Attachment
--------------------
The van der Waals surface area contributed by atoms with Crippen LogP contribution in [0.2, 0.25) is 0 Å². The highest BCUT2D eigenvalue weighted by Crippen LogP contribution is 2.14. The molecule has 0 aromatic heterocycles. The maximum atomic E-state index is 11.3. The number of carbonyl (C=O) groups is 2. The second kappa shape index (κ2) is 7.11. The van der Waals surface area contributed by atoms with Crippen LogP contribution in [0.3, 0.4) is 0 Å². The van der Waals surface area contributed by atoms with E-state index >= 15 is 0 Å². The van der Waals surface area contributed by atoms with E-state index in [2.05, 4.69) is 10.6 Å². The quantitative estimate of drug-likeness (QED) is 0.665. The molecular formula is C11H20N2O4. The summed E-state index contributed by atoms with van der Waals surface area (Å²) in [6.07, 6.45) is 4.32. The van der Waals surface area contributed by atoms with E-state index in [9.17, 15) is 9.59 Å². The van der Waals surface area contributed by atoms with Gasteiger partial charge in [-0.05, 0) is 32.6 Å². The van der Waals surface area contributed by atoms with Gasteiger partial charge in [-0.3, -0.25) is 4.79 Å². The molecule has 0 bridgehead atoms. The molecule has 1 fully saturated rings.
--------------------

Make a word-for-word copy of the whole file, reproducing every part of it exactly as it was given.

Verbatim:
The van der Waals surface area contributed by atoms with Crippen LogP contribution in [0.2, 0.25) is 0 Å². The highest BCUT2D eigenvalue weighted by Crippen LogP contribution is 2.14. The molecule has 0 aromatic heterocycles. The maximum atomic E-state index is 11.3. The number of carbonyl (C=O) groups is 2. The second kappa shape index (κ2) is 7.11. The van der Waals surface area contributed by atoms with Crippen LogP contribution in [0.3, 0.4) is 0 Å². The van der Waals surface area contributed by atoms with E-state index >= 15 is 0 Å². The van der Waals surface area contributed by atoms with E-state index in [2.05, 4.69) is 10.6 Å². The quantitative estimate of drug-likeness (QED) is 0.665. The molecular formula is C11H20N2O4. The summed E-state index contributed by atoms with van der Waals surface area (Å²) in [6.07, 6.45) is 4.32. The van der Waals surface area contributed by atoms with E-state index in [9.17, 15) is 9.59 Å². The van der Waals surface area contributed by atoms with Gasteiger partial charge in [-0.05, 0) is 32.6 Å². The van der Waals surface area contributed by atoms with Gasteiger partial charge in [-0.3, -0.25) is 4.79 Å². The molecule has 0 bridgehead atoms. The molecule has 1 fully saturated rings.